Microsoft features in the Com-Di affair

MUMBAI: While a lot of speculations are being made in the media about the outcome of the Comcast-Disney merger if it does come about; here's the latest on that front.

Now looks like the world's leading software company Microsoft is a possible suitor for Disney. It may turn out that in the bid that Comcast made for Disney; Microsoft may be the silent partner.

The software company owns 7.4 per cent of Comcast and would eventually end up controlling about four per cent of the world's largest media company if Comcast's bid succeeds.

A few analysts said in a media report that the stake could give Microsoft leverage over the course of the deal and afterward as it looks to push its software beyond the maturing market for personal computers and into the still-developing boom in digital entertainment.

Since Microsoft has long sought to forge links in the telecommunications and entertainment industries in order to sell its software, it could definitely emerge as a rival bidder for Disney. With nearly $53 billion in cash, Microsoft could easily pay for a large media franchise, such as Disney, with cash or stock.

Reports indicate that even a minority ownership in a media giant rivaling Time Warner Inc. could be enough to create stronger links between Microsoft's software, Comcast's distribution and Disney's prized entertainment assets.

On the other hand, Disney's CEO Michael Eisner said today that Walt Disney Co. did not need a new distribution outlet for its films and television shows because of their popularity. Eisner was quoted in a media report saying, "There are great distribution companies, there are great content companies. They can be together. They don't have to be together. We feel we're running a pretty good company as it is."

In the midst of all this, Eisner is also fending off calls to resign by ex-directors of the company - Roy Disney and Stanley Gold as he campaigns for re-election to the board before the company's annual meeting on 3 March.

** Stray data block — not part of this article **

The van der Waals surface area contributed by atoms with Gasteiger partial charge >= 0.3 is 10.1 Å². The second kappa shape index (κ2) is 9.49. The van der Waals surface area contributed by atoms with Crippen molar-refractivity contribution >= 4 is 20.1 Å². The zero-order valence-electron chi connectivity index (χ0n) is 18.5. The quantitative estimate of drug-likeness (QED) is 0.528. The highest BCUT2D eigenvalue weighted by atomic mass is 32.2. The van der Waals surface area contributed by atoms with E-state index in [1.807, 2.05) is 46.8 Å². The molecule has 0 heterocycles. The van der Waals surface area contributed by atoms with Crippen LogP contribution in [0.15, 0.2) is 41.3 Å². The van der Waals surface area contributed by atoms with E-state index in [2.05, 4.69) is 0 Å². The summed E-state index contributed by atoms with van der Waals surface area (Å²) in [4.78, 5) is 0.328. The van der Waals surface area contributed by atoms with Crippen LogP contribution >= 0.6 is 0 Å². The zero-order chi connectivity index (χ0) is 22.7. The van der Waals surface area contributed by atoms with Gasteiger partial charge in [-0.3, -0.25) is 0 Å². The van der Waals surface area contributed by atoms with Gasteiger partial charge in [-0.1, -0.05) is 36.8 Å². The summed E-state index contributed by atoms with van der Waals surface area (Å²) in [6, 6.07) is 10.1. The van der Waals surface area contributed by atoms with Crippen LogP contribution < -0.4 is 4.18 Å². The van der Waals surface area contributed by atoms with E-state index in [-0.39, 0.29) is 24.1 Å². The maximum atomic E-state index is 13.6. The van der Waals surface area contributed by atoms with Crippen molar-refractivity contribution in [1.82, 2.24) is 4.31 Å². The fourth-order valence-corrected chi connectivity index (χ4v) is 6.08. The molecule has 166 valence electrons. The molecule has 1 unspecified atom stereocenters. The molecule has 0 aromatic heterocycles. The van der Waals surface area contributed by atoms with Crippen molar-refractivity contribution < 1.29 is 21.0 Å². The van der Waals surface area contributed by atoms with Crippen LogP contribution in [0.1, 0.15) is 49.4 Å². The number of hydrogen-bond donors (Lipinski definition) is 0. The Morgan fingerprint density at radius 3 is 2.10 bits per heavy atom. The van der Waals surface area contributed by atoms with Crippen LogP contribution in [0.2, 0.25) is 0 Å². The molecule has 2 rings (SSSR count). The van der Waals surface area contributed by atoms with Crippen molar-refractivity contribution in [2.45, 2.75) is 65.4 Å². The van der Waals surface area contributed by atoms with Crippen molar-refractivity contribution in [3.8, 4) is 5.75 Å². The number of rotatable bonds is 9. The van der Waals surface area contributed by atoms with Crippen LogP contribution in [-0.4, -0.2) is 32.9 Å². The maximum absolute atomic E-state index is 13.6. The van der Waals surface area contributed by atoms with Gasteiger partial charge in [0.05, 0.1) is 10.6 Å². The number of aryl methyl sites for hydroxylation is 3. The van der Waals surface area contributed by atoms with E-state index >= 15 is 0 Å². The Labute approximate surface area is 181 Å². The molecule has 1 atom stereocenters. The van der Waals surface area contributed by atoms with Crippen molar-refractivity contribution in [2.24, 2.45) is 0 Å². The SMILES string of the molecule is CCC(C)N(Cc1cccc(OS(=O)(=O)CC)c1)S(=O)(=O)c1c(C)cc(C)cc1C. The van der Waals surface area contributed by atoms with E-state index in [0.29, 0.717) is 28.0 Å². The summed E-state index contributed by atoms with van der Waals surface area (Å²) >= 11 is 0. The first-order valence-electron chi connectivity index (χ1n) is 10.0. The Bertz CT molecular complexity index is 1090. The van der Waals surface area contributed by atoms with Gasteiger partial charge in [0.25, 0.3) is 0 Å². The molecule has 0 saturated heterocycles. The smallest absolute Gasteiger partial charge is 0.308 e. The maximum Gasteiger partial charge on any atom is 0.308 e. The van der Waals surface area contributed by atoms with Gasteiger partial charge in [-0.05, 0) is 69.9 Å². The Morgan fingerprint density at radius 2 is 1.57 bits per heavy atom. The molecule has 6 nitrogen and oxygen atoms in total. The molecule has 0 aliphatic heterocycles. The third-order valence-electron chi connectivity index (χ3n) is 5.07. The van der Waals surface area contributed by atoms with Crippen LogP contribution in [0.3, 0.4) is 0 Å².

If you are wondering what a staid cable company like Comcast might want with the Mickey Mouse business. Well, lots. If the merger does come about, Comcast would be, for one, saving up on a lot of money. Disney's films and television shows and networks add up to programming that - if owned by Comcast - wouldn't have to be bought regularly.

To spell it out, Comcast can benefit from Disney's content in the following ways:

* By creating new cable channels based on Disney content.

* Comcast Cable president Steve Burke, a former Disney executive, said in a media report last week that he envisioned all-Disney, all-the-time channels he could offer for $9.95 a month. Likewise, Comcast could sell movies from Disney's vast archives.

* With cross-promotion. Comcast could sell packages of commercial time for both Disney's ESPN and Comcast's Golf Channel, for instance, to advertisers willing to pay a bit more to be on both channels.

* Bargaining power with other content providers. With its own supply of films, television shows and other features, a combined Comcast-Disney might be in a better position to negotiate with other content suppliers like TNT or HBO for cheaper prices.

In all this drama, Disney's boy Roy Disney remains his silence on Comcast's offer for the company.

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